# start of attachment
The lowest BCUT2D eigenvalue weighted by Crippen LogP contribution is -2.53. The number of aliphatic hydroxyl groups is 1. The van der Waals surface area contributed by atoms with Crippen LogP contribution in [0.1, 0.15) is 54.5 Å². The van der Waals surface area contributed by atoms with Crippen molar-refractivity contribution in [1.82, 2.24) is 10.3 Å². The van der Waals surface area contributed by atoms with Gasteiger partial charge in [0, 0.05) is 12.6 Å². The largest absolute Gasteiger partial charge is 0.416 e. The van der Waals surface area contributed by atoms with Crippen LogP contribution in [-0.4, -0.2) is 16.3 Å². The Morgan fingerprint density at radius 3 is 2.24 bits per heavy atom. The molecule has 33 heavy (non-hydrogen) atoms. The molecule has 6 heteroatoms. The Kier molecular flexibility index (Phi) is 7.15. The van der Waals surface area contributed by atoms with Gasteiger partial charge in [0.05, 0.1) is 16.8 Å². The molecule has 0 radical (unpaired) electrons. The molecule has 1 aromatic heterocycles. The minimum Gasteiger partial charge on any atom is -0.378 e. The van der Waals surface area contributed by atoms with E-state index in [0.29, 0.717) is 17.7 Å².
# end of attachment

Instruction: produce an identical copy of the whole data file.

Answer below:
The lowest BCUT2D eigenvalue weighted by Crippen LogP contribution is -2.53. The number of aliphatic hydroxyl groups is 1. The van der Waals surface area contributed by atoms with Crippen LogP contribution in [0.1, 0.15) is 54.5 Å². The van der Waals surface area contributed by atoms with Crippen molar-refractivity contribution in [1.82, 2.24) is 10.3 Å². The van der Waals surface area contributed by atoms with Gasteiger partial charge in [0, 0.05) is 12.6 Å². The largest absolute Gasteiger partial charge is 0.416 e. The van der Waals surface area contributed by atoms with Crippen LogP contribution in [-0.4, -0.2) is 16.3 Å². The Morgan fingerprint density at radius 3 is 2.24 bits per heavy atom. The molecule has 33 heavy (non-hydrogen) atoms. The molecule has 6 heteroatoms. The Kier molecular flexibility index (Phi) is 7.15. The van der Waals surface area contributed by atoms with Gasteiger partial charge in [0.05, 0.1) is 16.8 Å². The molecule has 0 radical (unpaired) electrons. The molecule has 1 aromatic heterocycles. The minimum Gasteiger partial charge on any atom is -0.378 e. The van der Waals surface area contributed by atoms with E-state index in [0.29, 0.717) is 17.7 Å².